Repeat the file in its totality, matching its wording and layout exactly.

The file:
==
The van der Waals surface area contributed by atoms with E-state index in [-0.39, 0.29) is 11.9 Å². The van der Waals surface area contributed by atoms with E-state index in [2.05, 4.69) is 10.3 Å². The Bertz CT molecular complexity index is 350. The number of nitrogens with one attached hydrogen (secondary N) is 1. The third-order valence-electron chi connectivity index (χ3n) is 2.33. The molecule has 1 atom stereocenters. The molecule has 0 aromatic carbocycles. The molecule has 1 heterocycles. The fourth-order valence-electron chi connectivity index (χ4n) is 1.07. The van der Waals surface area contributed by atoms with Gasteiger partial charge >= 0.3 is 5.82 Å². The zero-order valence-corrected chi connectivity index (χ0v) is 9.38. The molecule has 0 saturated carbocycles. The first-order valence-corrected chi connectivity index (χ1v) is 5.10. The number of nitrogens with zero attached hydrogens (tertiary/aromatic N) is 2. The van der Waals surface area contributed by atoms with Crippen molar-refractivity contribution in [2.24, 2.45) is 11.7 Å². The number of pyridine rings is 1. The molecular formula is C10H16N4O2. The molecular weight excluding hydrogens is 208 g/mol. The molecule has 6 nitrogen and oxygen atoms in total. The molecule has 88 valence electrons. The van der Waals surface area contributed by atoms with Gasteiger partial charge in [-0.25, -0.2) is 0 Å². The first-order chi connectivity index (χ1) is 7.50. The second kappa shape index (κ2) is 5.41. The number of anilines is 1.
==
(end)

The van der Waals surface area contributed by atoms with E-state index in [-0.39, 0.29) is 11.9 Å². The van der Waals surface area contributed by atoms with E-state index in [2.05, 4.69) is 10.3 Å². The Bertz CT molecular complexity index is 350. The number of nitrogens with one attached hydrogen (secondary N) is 1. The third-order valence-electron chi connectivity index (χ3n) is 2.33. The molecule has 1 atom stereocenters. The molecule has 0 aromatic carbocycles. The molecule has 1 heterocycles. The fourth-order valence-electron chi connectivity index (χ4n) is 1.07. The van der Waals surface area contributed by atoms with Gasteiger partial charge >= 0.3 is 5.82 Å². The zero-order valence-corrected chi connectivity index (χ0v) is 9.38. The molecule has 0 saturated carbocycles. The first-order valence-corrected chi connectivity index (χ1v) is 5.10. The number of nitrogens with zero attached hydrogens (tertiary/aromatic N) is 2. The van der Waals surface area contributed by atoms with Crippen molar-refractivity contribution in [2.24, 2.45) is 11.7 Å². The number of pyridine rings is 1. The molecular formula is C10H16N4O2. The molecular weight excluding hydrogens is 208 g/mol. The molecule has 6 nitrogen and oxygen atoms in total. The molecule has 88 valence electrons. The van der Waals surface area contributed by atoms with Gasteiger partial charge in [-0.25, -0.2) is 0 Å². The first-order chi connectivity index (χ1) is 7.50. The second kappa shape index (κ2) is 5.41. The number of anilines is 1.